FDA Seeks to Pull Pain Pill Off Market, Citing Risk of Abuse

Toni Houston
June 9, 2017

The U.S. Food and Drug Administration is asking Endo Pharmaceuticals Inc.to remove its Opana ER from the market over concerns about the painkiller's links to injection drug abuse, in what the agency called its first effort to remove an opioid pain drug from sale.

He has recommended new FDA policy that requires mandatory education on opioid abuse for healthcare professionals, limiting the number of doses a patient can be prescribed, and giving more scrutiny to new opioid drugs during their review. As opioid abuse continues to take a heavy toll on communities in IN and across the country, we must take steps to confront this public health epidemic.

Endo said in a statement it's "reviewing the request and is evaluating the full range of potential options".

It's the first time the FDA has asked to pull an opioid pain drug from the market based on the public health consequences of its use.

This decision follows a March 2017 FDA advisory committee meeting where a group of independent experts voted 18-8 that the benefits of reformulated Opana ER no longer outweigh its risks.

Abuse of Opana ER was blamed for a 2015 outbreak of HIV and hepatitis C in southern in linked to sharing needles.


The Centers for Disease Control and Prevention says opioid overdoses have hit record highs, killing more than 47,000 people in 2014 - more than the 32,000 who died in road accidents.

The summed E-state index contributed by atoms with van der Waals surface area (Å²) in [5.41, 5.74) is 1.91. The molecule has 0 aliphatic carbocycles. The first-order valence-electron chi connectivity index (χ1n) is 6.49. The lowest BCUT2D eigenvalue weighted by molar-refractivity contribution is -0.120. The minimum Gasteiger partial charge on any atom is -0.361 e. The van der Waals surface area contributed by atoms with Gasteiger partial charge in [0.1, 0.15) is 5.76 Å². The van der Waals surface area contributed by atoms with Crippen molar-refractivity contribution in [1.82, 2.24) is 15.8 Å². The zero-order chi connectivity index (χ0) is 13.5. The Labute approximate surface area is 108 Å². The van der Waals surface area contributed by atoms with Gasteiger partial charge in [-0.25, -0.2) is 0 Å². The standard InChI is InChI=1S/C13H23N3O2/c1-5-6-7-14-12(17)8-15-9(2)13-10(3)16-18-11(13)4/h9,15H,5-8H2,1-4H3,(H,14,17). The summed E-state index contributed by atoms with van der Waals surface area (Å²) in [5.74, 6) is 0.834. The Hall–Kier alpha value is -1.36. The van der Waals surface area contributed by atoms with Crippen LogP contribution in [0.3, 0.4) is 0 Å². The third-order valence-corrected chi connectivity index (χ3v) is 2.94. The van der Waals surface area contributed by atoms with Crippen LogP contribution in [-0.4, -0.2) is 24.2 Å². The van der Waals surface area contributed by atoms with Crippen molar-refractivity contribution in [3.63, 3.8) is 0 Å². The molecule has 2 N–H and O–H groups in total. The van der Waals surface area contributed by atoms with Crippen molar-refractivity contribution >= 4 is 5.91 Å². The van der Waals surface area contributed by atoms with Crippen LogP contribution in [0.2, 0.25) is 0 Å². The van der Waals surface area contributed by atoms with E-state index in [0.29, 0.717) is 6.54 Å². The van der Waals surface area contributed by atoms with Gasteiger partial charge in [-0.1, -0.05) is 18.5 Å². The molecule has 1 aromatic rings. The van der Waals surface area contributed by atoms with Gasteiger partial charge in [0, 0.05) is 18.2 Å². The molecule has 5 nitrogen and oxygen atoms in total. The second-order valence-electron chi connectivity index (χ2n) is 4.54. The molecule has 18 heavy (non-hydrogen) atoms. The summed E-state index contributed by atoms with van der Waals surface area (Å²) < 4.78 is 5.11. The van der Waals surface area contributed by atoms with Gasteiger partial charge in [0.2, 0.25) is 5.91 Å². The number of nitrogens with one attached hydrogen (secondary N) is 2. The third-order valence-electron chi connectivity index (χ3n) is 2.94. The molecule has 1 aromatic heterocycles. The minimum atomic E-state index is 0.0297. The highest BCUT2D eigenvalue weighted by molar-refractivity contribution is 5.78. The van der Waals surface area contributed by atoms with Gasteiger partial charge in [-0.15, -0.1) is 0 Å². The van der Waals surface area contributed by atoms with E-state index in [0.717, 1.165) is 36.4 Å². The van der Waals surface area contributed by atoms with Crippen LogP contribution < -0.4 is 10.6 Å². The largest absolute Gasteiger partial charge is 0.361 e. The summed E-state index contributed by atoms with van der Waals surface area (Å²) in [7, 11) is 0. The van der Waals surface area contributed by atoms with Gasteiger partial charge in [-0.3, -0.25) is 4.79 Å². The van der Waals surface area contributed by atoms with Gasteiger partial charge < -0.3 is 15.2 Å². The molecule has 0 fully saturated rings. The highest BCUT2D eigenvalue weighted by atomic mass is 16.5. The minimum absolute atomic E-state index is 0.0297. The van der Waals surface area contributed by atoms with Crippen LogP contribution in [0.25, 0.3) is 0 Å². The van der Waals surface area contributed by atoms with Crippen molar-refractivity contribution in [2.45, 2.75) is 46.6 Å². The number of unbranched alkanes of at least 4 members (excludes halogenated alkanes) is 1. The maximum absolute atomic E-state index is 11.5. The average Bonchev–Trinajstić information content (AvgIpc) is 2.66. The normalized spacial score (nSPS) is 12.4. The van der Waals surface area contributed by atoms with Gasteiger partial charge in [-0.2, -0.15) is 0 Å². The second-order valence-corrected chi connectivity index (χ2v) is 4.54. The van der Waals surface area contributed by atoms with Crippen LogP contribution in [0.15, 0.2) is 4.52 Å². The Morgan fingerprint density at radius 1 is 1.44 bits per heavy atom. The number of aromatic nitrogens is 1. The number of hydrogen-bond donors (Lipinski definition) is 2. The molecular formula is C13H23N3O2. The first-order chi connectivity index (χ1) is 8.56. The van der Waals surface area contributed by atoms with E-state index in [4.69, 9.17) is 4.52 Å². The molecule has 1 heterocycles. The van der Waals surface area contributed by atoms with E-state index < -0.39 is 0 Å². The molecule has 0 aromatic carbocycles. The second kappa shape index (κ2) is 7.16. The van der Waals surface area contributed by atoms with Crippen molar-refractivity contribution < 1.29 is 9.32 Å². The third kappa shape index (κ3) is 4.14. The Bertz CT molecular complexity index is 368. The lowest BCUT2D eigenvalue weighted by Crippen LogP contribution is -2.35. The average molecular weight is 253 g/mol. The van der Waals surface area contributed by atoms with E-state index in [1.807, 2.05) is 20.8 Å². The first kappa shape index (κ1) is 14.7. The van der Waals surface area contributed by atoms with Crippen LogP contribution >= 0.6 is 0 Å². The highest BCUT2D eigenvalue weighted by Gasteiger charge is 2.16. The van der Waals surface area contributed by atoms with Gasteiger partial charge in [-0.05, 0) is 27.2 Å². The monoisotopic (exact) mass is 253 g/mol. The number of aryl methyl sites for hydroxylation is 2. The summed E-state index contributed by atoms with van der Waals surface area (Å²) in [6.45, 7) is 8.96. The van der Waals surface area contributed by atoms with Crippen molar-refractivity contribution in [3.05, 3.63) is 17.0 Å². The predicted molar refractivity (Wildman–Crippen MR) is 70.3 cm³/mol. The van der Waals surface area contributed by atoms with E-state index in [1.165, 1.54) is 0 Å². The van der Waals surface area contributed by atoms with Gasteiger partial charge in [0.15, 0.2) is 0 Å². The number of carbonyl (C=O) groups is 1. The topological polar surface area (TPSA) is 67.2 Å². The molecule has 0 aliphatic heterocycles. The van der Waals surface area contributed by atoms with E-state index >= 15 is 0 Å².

The FDA said Thursday that subsequent data showed a "significant shift" in the route of abuse "from nasal to injection" after the reformulation. It reformulated that drug in 2012 and claimed the changes made it harder to manipulate physically or chemically to abuse it. Endo tried to persuade FDA officials that the new formulation was abuse-resistant, which likely would have given the product a marketing advantage in the crowded, lucrative category of opioid painkillers. It also marks the first time that the US regulator that has sought to remove an opioid painkiller from the market over public safety concerns, Reuters noted.

As STAT has noted previously, Opana ER is meant to be swallowed and the contents released over 12 hours, which is known as extended release.

Cities and states have started suing makers of opioid drugs, saying that they've pushed their drugs on doctors and patients alike, helping drice addiction.

"We are facing an opioid epidemic - a public health crisis, and we must take all necessary steps to reduce the scope of opioid misuse and abuse", said FDA commissioner Scott Gottlieb in a statement. "When we determined that the product had unsafe unintended consequences, we made a decision to request its withdrawal from the market".

Those generic products might also face action by the FDA, which said it is "assessing the latest available data on abuse patterns".

Other reports by Ligue1talk

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